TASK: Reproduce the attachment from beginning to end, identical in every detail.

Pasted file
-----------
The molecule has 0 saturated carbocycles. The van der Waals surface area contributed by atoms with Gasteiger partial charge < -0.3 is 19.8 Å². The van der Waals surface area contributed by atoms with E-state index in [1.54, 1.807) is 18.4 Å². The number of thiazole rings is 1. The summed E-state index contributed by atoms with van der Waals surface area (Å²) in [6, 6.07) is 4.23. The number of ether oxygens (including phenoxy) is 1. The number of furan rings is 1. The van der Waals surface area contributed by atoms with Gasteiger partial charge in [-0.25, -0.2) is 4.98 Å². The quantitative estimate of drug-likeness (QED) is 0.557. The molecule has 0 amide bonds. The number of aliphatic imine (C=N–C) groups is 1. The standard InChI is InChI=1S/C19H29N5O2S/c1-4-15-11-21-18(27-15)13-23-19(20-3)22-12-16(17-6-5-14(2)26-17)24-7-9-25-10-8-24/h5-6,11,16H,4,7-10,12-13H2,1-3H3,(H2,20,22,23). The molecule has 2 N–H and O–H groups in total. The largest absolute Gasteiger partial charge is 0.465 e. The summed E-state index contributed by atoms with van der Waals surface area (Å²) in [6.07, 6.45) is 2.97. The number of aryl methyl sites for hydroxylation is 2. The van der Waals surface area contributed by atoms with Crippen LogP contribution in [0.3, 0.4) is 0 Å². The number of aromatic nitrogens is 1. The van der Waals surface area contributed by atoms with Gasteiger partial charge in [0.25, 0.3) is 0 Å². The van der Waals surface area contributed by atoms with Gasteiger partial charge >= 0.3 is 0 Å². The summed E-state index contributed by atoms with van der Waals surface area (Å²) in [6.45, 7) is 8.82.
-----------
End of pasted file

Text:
The molecule has 0 saturated carbocycles. The van der Waals surface area contributed by atoms with Gasteiger partial charge < -0.3 is 19.8 Å². The van der Waals surface area contributed by atoms with E-state index in [1.54, 1.807) is 18.4 Å². The number of thiazole rings is 1. The summed E-state index contributed by atoms with van der Waals surface area (Å²) in [6, 6.07) is 4.23. The number of ether oxygens (including phenoxy) is 1. The number of furan rings is 1. The van der Waals surface area contributed by atoms with Gasteiger partial charge in [-0.25, -0.2) is 4.98 Å². The quantitative estimate of drug-likeness (QED) is 0.557. The molecule has 0 amide bonds. The number of aliphatic imine (C=N–C) groups is 1. The standard InChI is InChI=1S/C19H29N5O2S/c1-4-15-11-21-18(27-15)13-23-19(20-3)22-12-16(17-6-5-14(2)26-17)24-7-9-25-10-8-24/h5-6,11,16H,4,7-10,12-13H2,1-3H3,(H2,20,22,23). The molecule has 2 N–H and O–H groups in total. The largest absolute Gasteiger partial charge is 0.465 e. The summed E-state index contributed by atoms with van der Waals surface area (Å²) in [6.07, 6.45) is 2.97. The number of aryl methyl sites for hydroxylation is 2. The van der Waals surface area contributed by atoms with Crippen LogP contribution in [0.3, 0.4) is 0 Å². The number of aromatic nitrogens is 1. The van der Waals surface area contributed by atoms with Gasteiger partial charge in [0.25, 0.3) is 0 Å². The van der Waals surface area contributed by atoms with Gasteiger partial charge >= 0.3 is 0 Å². The summed E-state index contributed by atoms with van der Waals surface area (Å²) in [6.45, 7) is 8.82.